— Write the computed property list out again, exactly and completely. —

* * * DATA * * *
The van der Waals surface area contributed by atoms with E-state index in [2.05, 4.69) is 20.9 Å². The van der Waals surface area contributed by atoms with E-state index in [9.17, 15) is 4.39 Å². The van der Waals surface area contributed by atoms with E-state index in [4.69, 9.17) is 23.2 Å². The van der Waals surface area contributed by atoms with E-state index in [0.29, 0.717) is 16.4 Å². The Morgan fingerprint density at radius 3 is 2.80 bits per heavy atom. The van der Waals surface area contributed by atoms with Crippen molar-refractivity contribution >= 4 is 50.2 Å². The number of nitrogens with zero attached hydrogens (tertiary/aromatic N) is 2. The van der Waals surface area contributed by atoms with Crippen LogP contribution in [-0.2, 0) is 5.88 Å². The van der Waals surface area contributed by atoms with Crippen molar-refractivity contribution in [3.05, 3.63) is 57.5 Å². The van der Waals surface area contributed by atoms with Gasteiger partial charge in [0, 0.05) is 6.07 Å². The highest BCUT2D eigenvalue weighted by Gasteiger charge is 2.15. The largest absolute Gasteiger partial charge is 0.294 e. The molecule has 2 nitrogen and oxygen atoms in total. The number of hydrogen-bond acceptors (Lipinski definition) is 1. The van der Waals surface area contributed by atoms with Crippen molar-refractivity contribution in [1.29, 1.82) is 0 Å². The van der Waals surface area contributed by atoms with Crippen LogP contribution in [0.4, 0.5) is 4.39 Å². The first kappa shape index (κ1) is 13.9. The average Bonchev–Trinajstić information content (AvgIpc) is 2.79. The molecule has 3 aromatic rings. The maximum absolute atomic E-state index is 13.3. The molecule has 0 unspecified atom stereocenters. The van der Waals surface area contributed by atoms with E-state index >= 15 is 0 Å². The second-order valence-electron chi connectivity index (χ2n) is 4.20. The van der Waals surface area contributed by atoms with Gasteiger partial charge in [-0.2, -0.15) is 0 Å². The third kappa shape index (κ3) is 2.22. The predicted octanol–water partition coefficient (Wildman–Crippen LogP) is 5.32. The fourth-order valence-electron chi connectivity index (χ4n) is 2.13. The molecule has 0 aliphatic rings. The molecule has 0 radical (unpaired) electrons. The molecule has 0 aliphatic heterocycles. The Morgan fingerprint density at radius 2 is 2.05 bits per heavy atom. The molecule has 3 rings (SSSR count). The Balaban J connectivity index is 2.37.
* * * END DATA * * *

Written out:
The van der Waals surface area contributed by atoms with E-state index in [2.05, 4.69) is 20.9 Å². The van der Waals surface area contributed by atoms with E-state index in [9.17, 15) is 4.39 Å². The van der Waals surface area contributed by atoms with E-state index in [4.69, 9.17) is 23.2 Å². The van der Waals surface area contributed by atoms with E-state index in [0.29, 0.717) is 16.4 Å². The Morgan fingerprint density at radius 3 is 2.80 bits per heavy atom. The van der Waals surface area contributed by atoms with Crippen molar-refractivity contribution >= 4 is 50.2 Å². The number of nitrogens with zero attached hydrogens (tertiary/aromatic N) is 2. The van der Waals surface area contributed by atoms with Crippen LogP contribution in [-0.2, 0) is 5.88 Å². The van der Waals surface area contributed by atoms with Crippen molar-refractivity contribution in [3.05, 3.63) is 57.5 Å². The van der Waals surface area contributed by atoms with Gasteiger partial charge in [0, 0.05) is 6.07 Å². The highest BCUT2D eigenvalue weighted by Gasteiger charge is 2.15. The largest absolute Gasteiger partial charge is 0.294 e. The molecule has 2 nitrogen and oxygen atoms in total. The number of hydrogen-bond acceptors (Lipinski definition) is 1. The van der Waals surface area contributed by atoms with Crippen molar-refractivity contribution in [1.29, 1.82) is 0 Å². The van der Waals surface area contributed by atoms with Crippen LogP contribution in [0.4, 0.5) is 4.39 Å². The first kappa shape index (κ1) is 13.9. The average Bonchev–Trinajstić information content (AvgIpc) is 2.79. The molecule has 3 aromatic rings. The maximum absolute atomic E-state index is 13.3. The molecule has 0 unspecified atom stereocenters. The van der Waals surface area contributed by atoms with E-state index >= 15 is 0 Å². The second-order valence-electron chi connectivity index (χ2n) is 4.20. The van der Waals surface area contributed by atoms with Gasteiger partial charge in [-0.2, -0.15) is 0 Å². The third kappa shape index (κ3) is 2.22. The predicted octanol–water partition coefficient (Wildman–Crippen LogP) is 5.32. The fourth-order valence-electron chi connectivity index (χ4n) is 2.13. The molecule has 0 aliphatic rings. The molecule has 0 radical (unpaired) electrons. The molecule has 0 aliphatic heterocycles. The Morgan fingerprint density at radius 2 is 2.05 bits per heavy atom. The molecule has 3 rings (SSSR count). The Balaban J connectivity index is 2.37.